112th Annual Conference - Riverside Convention Center, California
Friday, October 31 - Sunday, November 2, 2014

This page is about the 2014 conference. For 2015 conference info, go to PAMLA 2015.

Cross-Dressing: Negotiating Gender and Genre in Anne Carson’s Poetics

Diana Shaffer, Independent Scholar

The proposed paper analyzes Anne Carson’s rhetorical use of ekphrasis to problematize the traditional categories of gender and genre, rhetoric and poetics, and word and image in selected poetry and prose essays. 

Proposal: 

            In two essays, the classical scholar and poet, Anne Carson, paints a vivid and powerful portrait of the ancient Greek concept of woman as a defiled and polluted being, as “matter out of place,” as “dirt” (Before Sexuality 158). As dirt, as the exemplar of matter out of place, the female provokes fear and anxiety in the male, resulting in the development of elaborate rituals to control female pollution, in its myriad manifestations, and prevent its infectious spread.  Carson concludes both essays with a brilliant ekphrastic display that dramatizes the ancient Athenian wedding ceremony.  According to Carson, “the ancient wedding ceremony is the one place where the theory of female pollution and the practice of pollution control can be seen to converge” (Before Sexuality 160).  However, the two ekphraseis lead the reader in divergent directions, offering the spectator multiple interpretations of the spectacle, and of the ultimate purpose of Carson’s essay.

            Though Carson identifies her discourse on female pollution as an essay, it does not conform to the boundaries of the modern literary genre. As a modern genre, the essay is defined as a short literary composition on a single subject, presenting the personal view of the author. In her specific choice of words, Carson may be exploiting the polysemantic economy of the term.  As a verb, to essay means to make an attempt at, or to subject to a test.  As a noun, it means a trial, or a testing of the value of something.  Within this expanded context of semantic meaning, we may assume that Carson is putting to the test not only her interpretation of female pollution in antiquity; but also, the innovative technique of poetic visualization by which she constructs her arguments. What is at stake, then, in her essay, is the persuasive, visual and embodiedquality of the text, not its cold, calculating logic.  If her words move the reader to feel indignation at the Greek theory of female pollution and control, then her essay has achieved its intended effect.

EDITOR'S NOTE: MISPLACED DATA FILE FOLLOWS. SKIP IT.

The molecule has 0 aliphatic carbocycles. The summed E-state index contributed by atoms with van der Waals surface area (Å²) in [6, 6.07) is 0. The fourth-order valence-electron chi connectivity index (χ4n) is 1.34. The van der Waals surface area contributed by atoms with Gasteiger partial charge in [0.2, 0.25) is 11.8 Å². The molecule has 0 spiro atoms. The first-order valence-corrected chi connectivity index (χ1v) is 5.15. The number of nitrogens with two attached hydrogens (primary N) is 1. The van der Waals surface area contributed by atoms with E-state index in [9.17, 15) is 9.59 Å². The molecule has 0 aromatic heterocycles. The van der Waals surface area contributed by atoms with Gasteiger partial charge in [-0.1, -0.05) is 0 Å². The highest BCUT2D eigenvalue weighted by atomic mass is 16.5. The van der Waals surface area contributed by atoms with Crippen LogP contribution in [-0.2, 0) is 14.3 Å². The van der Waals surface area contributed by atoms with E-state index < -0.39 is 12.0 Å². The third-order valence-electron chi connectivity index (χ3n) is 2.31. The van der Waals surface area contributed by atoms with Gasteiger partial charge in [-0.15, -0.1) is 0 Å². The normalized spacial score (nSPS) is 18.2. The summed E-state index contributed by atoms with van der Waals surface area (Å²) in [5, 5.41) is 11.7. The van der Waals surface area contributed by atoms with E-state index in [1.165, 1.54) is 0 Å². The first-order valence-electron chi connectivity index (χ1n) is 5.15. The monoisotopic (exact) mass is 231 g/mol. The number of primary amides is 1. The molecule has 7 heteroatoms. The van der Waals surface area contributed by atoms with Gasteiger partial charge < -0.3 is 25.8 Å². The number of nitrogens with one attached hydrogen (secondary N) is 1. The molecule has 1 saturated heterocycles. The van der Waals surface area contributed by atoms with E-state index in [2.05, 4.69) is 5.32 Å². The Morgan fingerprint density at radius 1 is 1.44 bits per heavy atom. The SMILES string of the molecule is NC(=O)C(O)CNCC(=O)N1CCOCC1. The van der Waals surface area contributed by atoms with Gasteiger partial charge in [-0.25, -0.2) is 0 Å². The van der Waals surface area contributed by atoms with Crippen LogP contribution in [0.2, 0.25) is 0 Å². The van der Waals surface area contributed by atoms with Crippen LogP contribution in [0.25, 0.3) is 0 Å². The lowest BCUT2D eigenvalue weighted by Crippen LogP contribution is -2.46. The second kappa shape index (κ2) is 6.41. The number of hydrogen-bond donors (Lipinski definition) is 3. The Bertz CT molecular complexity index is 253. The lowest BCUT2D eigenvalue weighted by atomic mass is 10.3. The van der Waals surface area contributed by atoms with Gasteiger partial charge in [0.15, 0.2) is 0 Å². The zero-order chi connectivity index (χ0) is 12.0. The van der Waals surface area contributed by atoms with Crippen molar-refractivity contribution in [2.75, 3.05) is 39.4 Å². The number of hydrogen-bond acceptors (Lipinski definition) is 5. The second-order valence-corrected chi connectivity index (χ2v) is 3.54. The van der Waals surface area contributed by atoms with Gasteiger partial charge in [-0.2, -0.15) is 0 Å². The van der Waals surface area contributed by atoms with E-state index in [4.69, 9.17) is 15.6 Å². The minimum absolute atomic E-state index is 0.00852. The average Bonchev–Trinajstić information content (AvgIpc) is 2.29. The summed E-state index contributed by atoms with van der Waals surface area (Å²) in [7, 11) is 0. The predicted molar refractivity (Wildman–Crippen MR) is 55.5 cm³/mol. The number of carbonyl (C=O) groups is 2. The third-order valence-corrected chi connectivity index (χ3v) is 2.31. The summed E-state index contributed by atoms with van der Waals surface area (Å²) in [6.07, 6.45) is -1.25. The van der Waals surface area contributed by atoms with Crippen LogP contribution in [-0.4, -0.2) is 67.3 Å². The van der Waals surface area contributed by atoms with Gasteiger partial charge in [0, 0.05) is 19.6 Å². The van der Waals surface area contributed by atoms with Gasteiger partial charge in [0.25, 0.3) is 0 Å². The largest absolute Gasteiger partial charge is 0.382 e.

In the proposed paper I argue that Carson’s rhetorical power flows from her concept of the word as a force acting on the reader, in conjunction with the practice of ekphrasis. The primary function of the ekphrasis is to create a vivid, visual image for the reader, such that the reader can see the subject in their mind’s eye.  However, the visual impact produced by the ekphrasis is not an end in itself; it has the further effect of producing an emotional impact, involving the audience in the events described. Carson uses the intense visualization of the ekphrasis to deeply involve the reader in the text and problematize the traditional categories of gender and genre, rhetoric and poetic, and word and image.